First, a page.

[1] H. Levin. Lawyers and Lawmakers of Kentucky, (Easley, SC: Southern Historical Press, 1982 reprint) 383-4.
[2] Ibid.
[3] Brenda Joyce Jerome. Caldwell County, Kentucky Marriages 1833-1853. (Evansville, IN: Evansville Bindery, 1997), 43.  Chs. B. Dallam was surety.
[4] "Former Henderson Woman Dies Sunday," Henderson Gleaner, 4 Sep 1951, p. 6. "Miss Kate Dallam, member of one of Henderson's prominent families, died at her home in Louisville late Sunday night ... funeral services will be held at 2 p.m. Wednesday ... burial will follow in Fernwood cemetery." Kate was age 97 when she died.
[5] Texas Death Index, 1903-2000, Henry Dallam, Stephens County, Ancestry.com.
[6] Find A Grave Memorial #40050597, Henry Dallam, born 26 Sep 1840; died 15 Nov 1911.
[7] 1860 Henderson County, Kentucky census, Division 1, Roll M653_373, p. 46, Ancestry.com.

Published 30 May 2019, Western Kentucky Genealogy Blog, http://wkygenealogy.blogspot.com/

Tuesday, May 28, 2019

Lydia James Woodall 1881 - 1941




Lydia James
Woodall
1881 - 1941

Buried Pleasant Hill Cemetery, Crittenden County, Kentucky. Tombstone photographed 23 September 2015.

According to her death certificate, [1] Lydia Woodall was born 15 January 1882 in Crittenden County and died 22 February 1941. At the time of her death she lived at Crayne, Kentucky Route 8. Her husband was  D.T. Woodall, age 72. Her father was listed as Berry James and the name of her mother was unknown.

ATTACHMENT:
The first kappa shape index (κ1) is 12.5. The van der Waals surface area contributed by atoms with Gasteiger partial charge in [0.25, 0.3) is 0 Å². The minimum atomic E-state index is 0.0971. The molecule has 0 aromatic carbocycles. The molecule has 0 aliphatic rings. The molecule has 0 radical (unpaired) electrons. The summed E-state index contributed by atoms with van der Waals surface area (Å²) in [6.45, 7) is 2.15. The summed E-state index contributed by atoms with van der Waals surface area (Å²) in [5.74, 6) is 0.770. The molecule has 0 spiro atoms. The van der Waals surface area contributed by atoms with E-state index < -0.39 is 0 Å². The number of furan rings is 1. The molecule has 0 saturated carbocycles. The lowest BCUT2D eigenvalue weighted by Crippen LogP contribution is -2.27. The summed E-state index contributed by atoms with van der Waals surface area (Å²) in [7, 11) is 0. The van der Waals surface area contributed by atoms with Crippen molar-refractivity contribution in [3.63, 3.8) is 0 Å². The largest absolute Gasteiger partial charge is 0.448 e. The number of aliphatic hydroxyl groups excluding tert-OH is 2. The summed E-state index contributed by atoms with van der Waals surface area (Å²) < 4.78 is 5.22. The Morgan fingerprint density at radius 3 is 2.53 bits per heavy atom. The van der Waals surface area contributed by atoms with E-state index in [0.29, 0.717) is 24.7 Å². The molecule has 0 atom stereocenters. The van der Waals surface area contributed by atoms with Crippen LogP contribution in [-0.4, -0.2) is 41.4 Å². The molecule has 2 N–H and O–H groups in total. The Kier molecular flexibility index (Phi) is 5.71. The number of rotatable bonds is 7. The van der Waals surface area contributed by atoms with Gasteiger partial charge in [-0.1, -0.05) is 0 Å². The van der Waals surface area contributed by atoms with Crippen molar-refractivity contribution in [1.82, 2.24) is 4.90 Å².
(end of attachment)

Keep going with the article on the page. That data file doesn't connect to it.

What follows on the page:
Lydia's father, Berry F. James, married Mrs. Hester A. King in Gallatin County, Illinois on 3 April 1876.[2]  Berry F. and Hester A. James were enumerated on the 1880 White County, Illinois census. [3]   Berry F. James then married  E.E. Loven on 4 November 1883 in Crittenden County.[4]





[1] Kentucky Death Records #9497 (1941), Lydia Woodall, Ancestry.com.
[2]  Office of Illinois Secretary of State, Illinois Statewide Marriage Index, 1763-1900, http://www.cyberdriveillinois.com/departments/archives/databases/marriage.html, accessed 2 March 2019.
[3] 1880 White County, Illinois census, Herald Prairie, Roll: 258, p. 431C, E.D. 155, Ancestry.com.
[4] Brenda Joyce Jerome. Crittenden County, Kentucky Marriage Records, Vol. II 1866-1886, (Evansville, IN: Evansville Bindery, 1991) 142.

Published 28 May 2019, Western Kentucky Genealogy Blog, http://wkygenealogy.blogspot.com/